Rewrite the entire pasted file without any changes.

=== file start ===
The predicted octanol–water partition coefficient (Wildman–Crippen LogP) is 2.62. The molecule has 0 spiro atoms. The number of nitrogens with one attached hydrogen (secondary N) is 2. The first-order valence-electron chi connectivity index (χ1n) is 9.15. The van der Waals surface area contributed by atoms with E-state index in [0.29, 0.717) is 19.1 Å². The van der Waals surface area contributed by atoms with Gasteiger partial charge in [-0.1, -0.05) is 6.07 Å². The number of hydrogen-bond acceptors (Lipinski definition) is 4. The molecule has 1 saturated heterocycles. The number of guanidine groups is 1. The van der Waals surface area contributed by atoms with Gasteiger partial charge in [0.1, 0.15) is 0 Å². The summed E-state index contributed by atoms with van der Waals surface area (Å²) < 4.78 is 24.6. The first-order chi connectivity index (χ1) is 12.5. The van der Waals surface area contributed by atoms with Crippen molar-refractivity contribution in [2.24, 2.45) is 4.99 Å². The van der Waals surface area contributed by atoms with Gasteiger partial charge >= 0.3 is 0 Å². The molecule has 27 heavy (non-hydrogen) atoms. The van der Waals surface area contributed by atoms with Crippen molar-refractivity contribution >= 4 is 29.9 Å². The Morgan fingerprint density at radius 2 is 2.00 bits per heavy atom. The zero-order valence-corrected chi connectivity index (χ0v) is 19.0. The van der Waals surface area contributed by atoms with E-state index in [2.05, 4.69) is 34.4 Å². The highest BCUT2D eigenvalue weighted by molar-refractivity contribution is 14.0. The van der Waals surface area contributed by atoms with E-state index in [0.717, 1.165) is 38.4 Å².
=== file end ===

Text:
The predicted octanol–water partition coefficient (Wildman–Crippen LogP) is 2.62. The molecule has 0 spiro atoms. The number of nitrogens with one attached hydrogen (secondary N) is 2. The first-order valence-electron chi connectivity index (χ1n) is 9.15. The van der Waals surface area contributed by atoms with E-state index in [0.29, 0.717) is 19.1 Å². The van der Waals surface area contributed by atoms with Gasteiger partial charge in [-0.1, -0.05) is 6.07 Å². The number of hydrogen-bond acceptors (Lipinski definition) is 4. The molecule has 1 saturated heterocycles. The number of guanidine groups is 1. The van der Waals surface area contributed by atoms with Gasteiger partial charge in [0.1, 0.15) is 0 Å². The summed E-state index contributed by atoms with van der Waals surface area (Å²) < 4.78 is 24.6. The first-order chi connectivity index (χ1) is 12.5. The van der Waals surface area contributed by atoms with Crippen molar-refractivity contribution in [2.24, 2.45) is 4.99 Å². The van der Waals surface area contributed by atoms with Gasteiger partial charge >= 0.3 is 0 Å². The molecule has 27 heavy (non-hydrogen) atoms. The van der Waals surface area contributed by atoms with Crippen molar-refractivity contribution >= 4 is 29.9 Å². The Morgan fingerprint density at radius 2 is 2.00 bits per heavy atom. The zero-order valence-corrected chi connectivity index (χ0v) is 19.0. The van der Waals surface area contributed by atoms with E-state index in [2.05, 4.69) is 34.4 Å². The highest BCUT2D eigenvalue weighted by molar-refractivity contribution is 14.0. The van der Waals surface area contributed by atoms with E-state index in [0.717, 1.165) is 38.4 Å².